Phenologically speaking, each NFL season begins in summer and ends in winter. But opening week in 2016 could not have seemed a fecund moment to the muckety-mucks on Park or Madison Avenues. Peyton Manning had retired, so the defending champion Broncos trotted out a second-year seventh-rounder at quarterback, Trevor Siemian. The league's biggest star, Tom Brady, had been banished from New England's first four games, due process having postponed the commissioner's May '15 disciplinary caprice for a year. (Who even remembered what all that had been about?) The most famous player on the league's most popular team—Dallas quarterback Tony Romo—was also sidelined, as he was recovering from a preseason back injury.
Things didn't get much better in the first few weeks of the season. Television ratings were down; defenders were knocking around reigning MVP Cam Newton; and the league's most talked-about player, 49ers quarterback Colin Kaepernick, was blamed for everything wrong with the sport despite residing on the bench for nearly every single snap of San Francisco's first five games.
What a difference two months makes. Despite that Deflategate suspension, Brady is a leading candidate for MVP. Ratings have rebounded. And, best of all for a league craving positive story lines, the Cowboys overcame Romo's absence and will enter the playoffs as not just America's favorite team but maybe its best one too. For the league and its partners, spring came in November with all the familiar crocuses and daffodils. Just think how pastoral these playoffs could be!
Call Nov. 13 the equinox. Dallas had started the season 7--1, with wins at Washington and Green Bay and an overtime defeat of Philadelphia at home. But the Cowboys were still anchored by rookies at quarterback (Dak Prescott) and running back (Ezekiel Elliott), without the sort of victory that dominates a whole week's TV chatter. That day they were in Pittsburgh to face one of their oldest rivals. Steelers quarterback Ben Roethlisberger (page 20) led a 75-yard touchdown drive for a 30--29 lead with 42 seconds left. Prescott led his team to the outer edge of field goal range with 15 seconds remaining. Then came the season's defining handoff—Prescott to Elliott, with the Cowboys' superlative offensive line blocking for nothing more than a halfback dive. Elliott sprinted 32 yards through Pittsburgh's remaining defenders for a game-winning touchdown, and Dallas's status as America's Team was once again unimpeachable.
It was 1979 when an NFL Films producer tossed that phrase into John Facenda's voice-over script for the previous season's highlights tape. The '78 Cowboys, defending champions, had made it to a then NFL-record fifth Super Bowl, and though they lost to the Steelers, Dallas's prospects still seemed brighter than those of any other team.
Sportswriters and announcers took the term and ran with it. Perhaps the appellation stuck because it wasn't such an overstatement. A 1979 Washington Post story reported that the Cowboys that year accounted for 29% of all teams' merchandise sales (Pittsburgh was No. 2 at 8%), and Dallas Cowboys Weekly was the second-largest weekly sports publication in America (behind, ahem, this one). In the 15 Harris Polls since 1998 asking fans to pick their favorite NFL team, Dallas has been voted No. 1 10 times, including in the most recently released edition, in 2015.
That's some feat, because until this year the youngest generation of football fans knew the Cowboys as nothing other than a stupendously wealthy franchise (Forbes ranks them No. 1 in sports at $4 billion) with a preposterously big stadium. After winning three Super Bowls in four seasons in the mid-1990s, Dallas followed up with 19 seasons, starting in 1997, in which it won all of two playoff games. The Cowboys' .500 winning percentage from '97 through 2015 ranked 16th in the sport, worse than the Jets and barely better than the Chargers. America's Team? No, no, that had to be the peerless Patriots, on-the-nose symbolism be damned. Or maybe the Seahawks, who have risen through the league with outspoken stars playing a loud game. Or the storied Packers, working on a string of eight straight playoff appearances. Which world economy ranks No. 16 in GDP? Hmm ... how does "Indonesia's Team" sound?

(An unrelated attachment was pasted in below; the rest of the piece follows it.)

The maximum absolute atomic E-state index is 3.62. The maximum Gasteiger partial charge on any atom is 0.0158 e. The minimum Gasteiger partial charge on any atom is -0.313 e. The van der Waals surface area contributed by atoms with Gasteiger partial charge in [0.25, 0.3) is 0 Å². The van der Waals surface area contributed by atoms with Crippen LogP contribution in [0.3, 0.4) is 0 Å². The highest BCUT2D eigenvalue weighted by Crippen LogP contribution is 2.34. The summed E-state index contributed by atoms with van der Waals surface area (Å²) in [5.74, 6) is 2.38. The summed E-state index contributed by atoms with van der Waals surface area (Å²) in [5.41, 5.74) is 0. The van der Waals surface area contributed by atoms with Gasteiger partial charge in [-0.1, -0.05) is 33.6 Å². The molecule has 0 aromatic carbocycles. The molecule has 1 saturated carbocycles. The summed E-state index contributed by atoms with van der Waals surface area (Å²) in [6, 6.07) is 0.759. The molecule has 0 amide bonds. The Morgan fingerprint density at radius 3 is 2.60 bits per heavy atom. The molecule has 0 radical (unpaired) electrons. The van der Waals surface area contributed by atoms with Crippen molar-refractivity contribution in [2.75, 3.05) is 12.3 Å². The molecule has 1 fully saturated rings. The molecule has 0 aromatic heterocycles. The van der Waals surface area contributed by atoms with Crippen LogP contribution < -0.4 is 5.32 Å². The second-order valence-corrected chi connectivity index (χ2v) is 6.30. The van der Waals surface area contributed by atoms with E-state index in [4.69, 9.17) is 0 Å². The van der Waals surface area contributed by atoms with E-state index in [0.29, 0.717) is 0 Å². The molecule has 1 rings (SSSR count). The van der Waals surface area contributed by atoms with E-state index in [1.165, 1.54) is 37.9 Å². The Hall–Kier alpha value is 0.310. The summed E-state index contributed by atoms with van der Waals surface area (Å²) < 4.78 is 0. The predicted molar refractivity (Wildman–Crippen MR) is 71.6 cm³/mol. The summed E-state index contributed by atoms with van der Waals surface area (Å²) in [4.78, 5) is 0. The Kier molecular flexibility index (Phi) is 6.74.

This year, however, the Cowboys have been as potent as they are popular, leading the NFL in rushing yards and TV ratings, attendance and merchandise sales too. Nostalgia pumps through the sports world, and fans fall hardest for stories, like Dallas's dominance, that remind them of the ones they heard when they were young. The NFL likes those stories too, since casual fans can more easily understand the Cowboys than, say, the Panthers, as the NFL's center of gravity.
A lot of ink is spent chronicling the existential threats facing pro football, like head injuries and cord-cutting cable subscribers. Much of the doomsday-prognosticating could turn out one day to be true. But in 2017, the Cowboys enter the playoffs as the NFC's No. 1 seed. They have done it with a pair of Pro Bowl rookies, yes, but also with elite run blocking—how old-fashioned. Are we ever speeding forward as fast as we think we are? America's Team, indeed.
Rushing yards, on 12 carries, this season for Buffalo's Reggie Bush, making him the first non-QB player in 55 years to finish in the red on 10 or more carries.
Time that Top 10--ranked Duke and North Carolina teams have each lost by double digits to unranked teams on the same day. Last Saturday the No. 5 Blue Devils fell 89--75 at Virginia Tech, and the No. 9 Tar Heels lost 79--63 at Georgia Tech.
Winning streaks for the Blue Jackets and the Wild, respectively, before the teams faced off last Saturday. It was the first time in any of the four major pro sports that both teams entered a regular-season matchup with at least a 12-game winning streak, said the Elias Sports Bureau. Columbus won 4--2.
Faces in the Crowd
The Case for